But this has not happened. Instead we have seen governments indulge in dilatory tactics, and a largely populist rejection of all aspects of the European project on the part of populations. This self-destructive behaviour has been prompted by the fact that political elites and the media have been reluctant to acknowledge the impact of the constitutional project on the current situation.

Under pressure from the financial markets, the conviction that a significant economic aspect of the constitutional project was overlooked when the euro was introduced has now been accepted. The EU can only stand up to financial speculation if it obtains the necessary political remit that will enable it to guarantee economic and social convergence in the heart of Europe — that is to say in Eurozone countries.

Sharing of burdens and responsibilities

All of those involved are aware that such a degree of "reinforced cooperation" is not possible within the framework of existing treaties. The consequence of common "economic government", and it is one that appeals to the German government, is that the central requirement for competitiveness in all of the countries of the European Union will go beyond economic and financial policies that inform national budgets, but will that it will also, and here we are striking at the heart of the matter, relativise the budgetary prerogative of national parliaments.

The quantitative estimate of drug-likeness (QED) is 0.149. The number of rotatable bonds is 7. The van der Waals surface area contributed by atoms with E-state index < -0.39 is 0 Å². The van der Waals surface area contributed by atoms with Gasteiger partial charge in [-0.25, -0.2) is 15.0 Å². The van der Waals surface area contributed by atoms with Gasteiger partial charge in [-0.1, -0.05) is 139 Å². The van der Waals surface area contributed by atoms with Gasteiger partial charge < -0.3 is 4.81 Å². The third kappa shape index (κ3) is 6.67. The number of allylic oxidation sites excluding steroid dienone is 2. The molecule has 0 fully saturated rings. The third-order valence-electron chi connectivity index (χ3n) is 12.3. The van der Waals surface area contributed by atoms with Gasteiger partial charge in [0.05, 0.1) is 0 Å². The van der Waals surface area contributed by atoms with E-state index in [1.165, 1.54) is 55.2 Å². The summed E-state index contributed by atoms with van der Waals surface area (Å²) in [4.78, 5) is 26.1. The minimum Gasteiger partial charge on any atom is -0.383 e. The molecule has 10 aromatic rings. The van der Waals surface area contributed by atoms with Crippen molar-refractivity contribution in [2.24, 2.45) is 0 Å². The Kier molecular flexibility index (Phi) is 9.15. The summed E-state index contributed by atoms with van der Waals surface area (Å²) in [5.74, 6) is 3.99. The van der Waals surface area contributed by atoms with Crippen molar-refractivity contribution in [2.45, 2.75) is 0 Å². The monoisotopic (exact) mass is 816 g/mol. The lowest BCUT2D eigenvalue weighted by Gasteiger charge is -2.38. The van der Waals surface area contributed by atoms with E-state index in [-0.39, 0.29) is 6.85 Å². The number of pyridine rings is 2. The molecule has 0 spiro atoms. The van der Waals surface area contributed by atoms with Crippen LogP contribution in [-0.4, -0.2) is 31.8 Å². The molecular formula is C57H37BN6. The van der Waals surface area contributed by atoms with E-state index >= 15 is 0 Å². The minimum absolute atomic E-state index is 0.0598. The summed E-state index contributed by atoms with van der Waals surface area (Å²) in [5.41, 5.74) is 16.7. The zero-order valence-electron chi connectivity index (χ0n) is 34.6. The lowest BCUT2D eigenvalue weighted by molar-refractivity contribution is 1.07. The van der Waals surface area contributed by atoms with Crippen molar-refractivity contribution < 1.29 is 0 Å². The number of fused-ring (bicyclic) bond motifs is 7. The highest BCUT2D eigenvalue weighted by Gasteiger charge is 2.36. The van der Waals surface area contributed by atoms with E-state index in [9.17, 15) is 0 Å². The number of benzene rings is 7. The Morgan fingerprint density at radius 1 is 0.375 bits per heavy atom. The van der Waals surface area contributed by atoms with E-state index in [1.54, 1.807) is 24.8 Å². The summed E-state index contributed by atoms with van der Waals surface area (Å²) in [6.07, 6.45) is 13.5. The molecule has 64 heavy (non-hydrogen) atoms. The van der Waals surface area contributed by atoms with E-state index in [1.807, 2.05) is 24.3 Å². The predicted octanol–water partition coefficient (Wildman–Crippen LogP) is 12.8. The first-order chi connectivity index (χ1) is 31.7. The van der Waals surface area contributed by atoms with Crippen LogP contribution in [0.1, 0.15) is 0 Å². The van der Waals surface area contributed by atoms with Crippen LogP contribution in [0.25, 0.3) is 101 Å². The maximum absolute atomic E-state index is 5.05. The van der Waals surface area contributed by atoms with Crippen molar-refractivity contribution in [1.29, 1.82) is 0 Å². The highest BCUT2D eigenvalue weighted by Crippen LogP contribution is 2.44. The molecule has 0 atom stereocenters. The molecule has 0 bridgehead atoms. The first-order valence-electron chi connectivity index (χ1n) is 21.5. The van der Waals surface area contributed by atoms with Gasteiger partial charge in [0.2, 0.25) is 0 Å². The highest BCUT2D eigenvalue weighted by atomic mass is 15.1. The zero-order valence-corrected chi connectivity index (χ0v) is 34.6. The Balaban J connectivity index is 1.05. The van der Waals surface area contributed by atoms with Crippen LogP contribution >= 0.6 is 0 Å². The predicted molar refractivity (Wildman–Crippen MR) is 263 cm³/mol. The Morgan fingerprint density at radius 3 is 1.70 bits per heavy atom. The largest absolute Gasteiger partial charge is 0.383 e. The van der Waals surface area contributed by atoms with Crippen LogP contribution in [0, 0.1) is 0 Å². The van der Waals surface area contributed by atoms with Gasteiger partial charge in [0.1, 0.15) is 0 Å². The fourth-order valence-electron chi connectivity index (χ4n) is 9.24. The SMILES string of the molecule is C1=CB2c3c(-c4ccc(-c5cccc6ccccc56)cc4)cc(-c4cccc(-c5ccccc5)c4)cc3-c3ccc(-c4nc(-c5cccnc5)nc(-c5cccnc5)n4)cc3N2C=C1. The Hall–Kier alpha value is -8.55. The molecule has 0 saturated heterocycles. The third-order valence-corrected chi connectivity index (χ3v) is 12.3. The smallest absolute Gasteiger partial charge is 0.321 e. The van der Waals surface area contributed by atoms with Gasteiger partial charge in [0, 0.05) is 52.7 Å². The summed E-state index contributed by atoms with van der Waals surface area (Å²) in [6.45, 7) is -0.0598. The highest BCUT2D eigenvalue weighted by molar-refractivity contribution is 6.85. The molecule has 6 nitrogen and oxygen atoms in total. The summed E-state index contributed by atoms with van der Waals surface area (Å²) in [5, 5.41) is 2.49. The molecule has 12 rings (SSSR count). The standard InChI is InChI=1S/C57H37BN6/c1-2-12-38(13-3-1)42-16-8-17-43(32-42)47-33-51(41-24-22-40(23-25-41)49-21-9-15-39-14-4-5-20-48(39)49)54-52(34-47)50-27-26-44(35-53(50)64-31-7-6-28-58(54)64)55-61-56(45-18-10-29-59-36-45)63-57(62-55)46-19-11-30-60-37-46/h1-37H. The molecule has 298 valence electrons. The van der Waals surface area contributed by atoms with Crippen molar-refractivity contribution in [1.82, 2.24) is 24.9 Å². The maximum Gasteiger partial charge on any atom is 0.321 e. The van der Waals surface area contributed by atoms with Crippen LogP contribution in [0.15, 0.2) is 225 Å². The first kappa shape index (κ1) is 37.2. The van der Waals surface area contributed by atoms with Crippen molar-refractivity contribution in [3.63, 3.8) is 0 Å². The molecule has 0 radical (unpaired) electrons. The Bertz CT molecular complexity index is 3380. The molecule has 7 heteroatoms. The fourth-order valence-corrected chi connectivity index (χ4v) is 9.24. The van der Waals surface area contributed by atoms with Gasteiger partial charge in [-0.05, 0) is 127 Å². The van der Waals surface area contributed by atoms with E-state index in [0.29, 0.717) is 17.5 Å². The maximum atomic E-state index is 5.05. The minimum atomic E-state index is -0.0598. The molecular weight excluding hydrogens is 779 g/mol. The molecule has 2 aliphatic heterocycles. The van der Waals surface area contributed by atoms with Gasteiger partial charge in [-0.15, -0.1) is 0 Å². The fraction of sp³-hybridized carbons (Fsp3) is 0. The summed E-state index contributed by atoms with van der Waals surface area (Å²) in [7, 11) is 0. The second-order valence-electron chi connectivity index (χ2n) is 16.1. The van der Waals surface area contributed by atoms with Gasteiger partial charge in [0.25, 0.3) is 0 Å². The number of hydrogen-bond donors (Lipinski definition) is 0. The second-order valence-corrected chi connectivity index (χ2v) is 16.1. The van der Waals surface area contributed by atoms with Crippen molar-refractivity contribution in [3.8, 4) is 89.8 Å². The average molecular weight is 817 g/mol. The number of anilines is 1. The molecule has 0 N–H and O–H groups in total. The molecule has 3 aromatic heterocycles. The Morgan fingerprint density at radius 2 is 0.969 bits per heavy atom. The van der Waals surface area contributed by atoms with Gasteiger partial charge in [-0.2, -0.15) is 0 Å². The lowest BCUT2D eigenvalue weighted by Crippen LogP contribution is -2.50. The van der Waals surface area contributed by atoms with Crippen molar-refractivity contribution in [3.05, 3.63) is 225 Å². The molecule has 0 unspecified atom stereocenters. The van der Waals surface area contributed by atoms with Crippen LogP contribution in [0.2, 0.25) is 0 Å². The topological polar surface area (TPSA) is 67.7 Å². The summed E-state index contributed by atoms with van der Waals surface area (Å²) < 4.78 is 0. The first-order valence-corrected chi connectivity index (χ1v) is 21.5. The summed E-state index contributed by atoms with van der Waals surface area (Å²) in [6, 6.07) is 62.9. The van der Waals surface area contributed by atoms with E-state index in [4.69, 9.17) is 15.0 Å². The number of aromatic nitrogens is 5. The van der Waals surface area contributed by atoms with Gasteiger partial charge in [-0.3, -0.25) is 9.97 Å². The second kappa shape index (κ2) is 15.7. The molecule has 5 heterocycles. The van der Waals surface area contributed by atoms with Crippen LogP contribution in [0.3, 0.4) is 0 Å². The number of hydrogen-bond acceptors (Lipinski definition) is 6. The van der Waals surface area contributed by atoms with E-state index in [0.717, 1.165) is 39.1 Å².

If we are to avoid the flagrant flouting of current legislation, this overdue reform will only be made possible by a transfer of some level of political remit from member states to the EU. However, Angela Merkel and Nicolas Sarkozy have agreed a compromise between German economic liberalism and French statism that flies in the face of these considerations.